8. I don’t understand why the BLM goes to such lengths to round up and house these animals. What’s in it for them? Are the taxes we pay for their salaries sponsoring this, even though almost all Americans want to keep wild horses wild?

  9. Carole Menninger // November 12, 2015 at 8:53 am // Reply

    With Obama’s recent Presidential memorandum re: a shift in federal land management, I HOPE I am not being too naive to think, given all the controversy and outrage from horse advocates, this will include a more thorough investigation on just how these public lands have been utilized up to now, and that this will be done by a non-biased party……someone who has no ties to ranchers or the BLM. I know many of us continue to bombard our Congressmen, Jewell, Obama and the BLM to stop these roundups and give more serious consideration to all the alternative solutions put forth by Cloud Foundation and others. I live in TX where both Senators Cruz and Cornyn and my own US. Rep, McCaul, SUPPORT horse slaughter, they never respond to my emails saying why, and of course have never voted for the SAFE Act. They also all have poor voting records when it comes to any wildlife legislation. If you don’t already know, there is a site maintained by The Animal Welfare Institute where they track HOW each members votes on wildlife/animal-related bills, as well as list all the current bills. It can be a real eye opener for some who learn that their legislators are not supporting our horses. I continue to write and call and hope others aren’t too discouraged and will as well.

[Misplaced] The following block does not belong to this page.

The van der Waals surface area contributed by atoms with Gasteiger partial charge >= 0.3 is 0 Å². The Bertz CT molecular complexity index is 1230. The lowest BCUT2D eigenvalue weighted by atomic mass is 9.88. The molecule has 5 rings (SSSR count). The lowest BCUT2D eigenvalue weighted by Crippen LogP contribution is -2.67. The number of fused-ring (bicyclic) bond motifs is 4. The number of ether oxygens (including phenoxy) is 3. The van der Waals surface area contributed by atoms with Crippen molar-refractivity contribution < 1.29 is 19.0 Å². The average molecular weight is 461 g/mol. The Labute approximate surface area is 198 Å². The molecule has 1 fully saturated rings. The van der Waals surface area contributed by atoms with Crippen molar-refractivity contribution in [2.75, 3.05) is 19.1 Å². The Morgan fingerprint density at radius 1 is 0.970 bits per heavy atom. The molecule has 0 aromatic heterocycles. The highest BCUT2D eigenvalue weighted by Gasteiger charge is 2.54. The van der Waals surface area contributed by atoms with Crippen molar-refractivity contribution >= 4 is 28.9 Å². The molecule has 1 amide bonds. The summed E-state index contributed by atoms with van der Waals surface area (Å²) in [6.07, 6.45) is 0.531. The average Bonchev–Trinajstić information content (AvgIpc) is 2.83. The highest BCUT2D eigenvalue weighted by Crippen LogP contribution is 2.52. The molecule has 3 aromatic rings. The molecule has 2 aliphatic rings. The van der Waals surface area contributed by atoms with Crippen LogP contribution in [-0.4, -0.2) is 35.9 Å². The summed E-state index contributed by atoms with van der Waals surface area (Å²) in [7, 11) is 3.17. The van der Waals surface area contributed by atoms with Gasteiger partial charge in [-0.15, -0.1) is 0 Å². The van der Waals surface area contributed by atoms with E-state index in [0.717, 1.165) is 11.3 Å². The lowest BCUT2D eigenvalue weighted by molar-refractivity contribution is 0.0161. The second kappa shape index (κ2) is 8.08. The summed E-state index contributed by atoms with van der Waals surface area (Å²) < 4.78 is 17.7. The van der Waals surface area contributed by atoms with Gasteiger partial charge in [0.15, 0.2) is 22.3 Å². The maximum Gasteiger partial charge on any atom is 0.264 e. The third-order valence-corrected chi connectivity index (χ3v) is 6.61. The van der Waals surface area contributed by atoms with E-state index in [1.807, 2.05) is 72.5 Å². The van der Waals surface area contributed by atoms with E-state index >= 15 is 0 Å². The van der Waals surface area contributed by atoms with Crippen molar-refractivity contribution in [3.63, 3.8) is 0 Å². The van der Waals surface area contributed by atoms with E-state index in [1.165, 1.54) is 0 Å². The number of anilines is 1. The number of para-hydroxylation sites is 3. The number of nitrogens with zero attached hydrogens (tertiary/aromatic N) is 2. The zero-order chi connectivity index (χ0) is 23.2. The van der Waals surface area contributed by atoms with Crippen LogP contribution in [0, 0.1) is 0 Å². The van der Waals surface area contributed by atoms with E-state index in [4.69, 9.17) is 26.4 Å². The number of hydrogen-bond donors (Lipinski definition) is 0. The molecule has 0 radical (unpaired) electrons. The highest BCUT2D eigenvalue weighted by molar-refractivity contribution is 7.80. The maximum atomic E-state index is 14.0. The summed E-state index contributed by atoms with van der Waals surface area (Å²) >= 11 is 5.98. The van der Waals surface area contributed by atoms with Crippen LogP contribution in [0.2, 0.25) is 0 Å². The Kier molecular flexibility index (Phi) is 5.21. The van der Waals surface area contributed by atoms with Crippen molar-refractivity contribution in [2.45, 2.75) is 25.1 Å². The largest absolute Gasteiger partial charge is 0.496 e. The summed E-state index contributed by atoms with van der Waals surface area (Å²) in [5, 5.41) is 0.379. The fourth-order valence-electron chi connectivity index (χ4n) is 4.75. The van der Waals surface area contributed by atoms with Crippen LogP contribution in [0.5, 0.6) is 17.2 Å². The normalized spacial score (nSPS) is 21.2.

10. Carole Menninger // November 12, 2015 at 8:55 am // Reply

    Sorry, meant to include that site –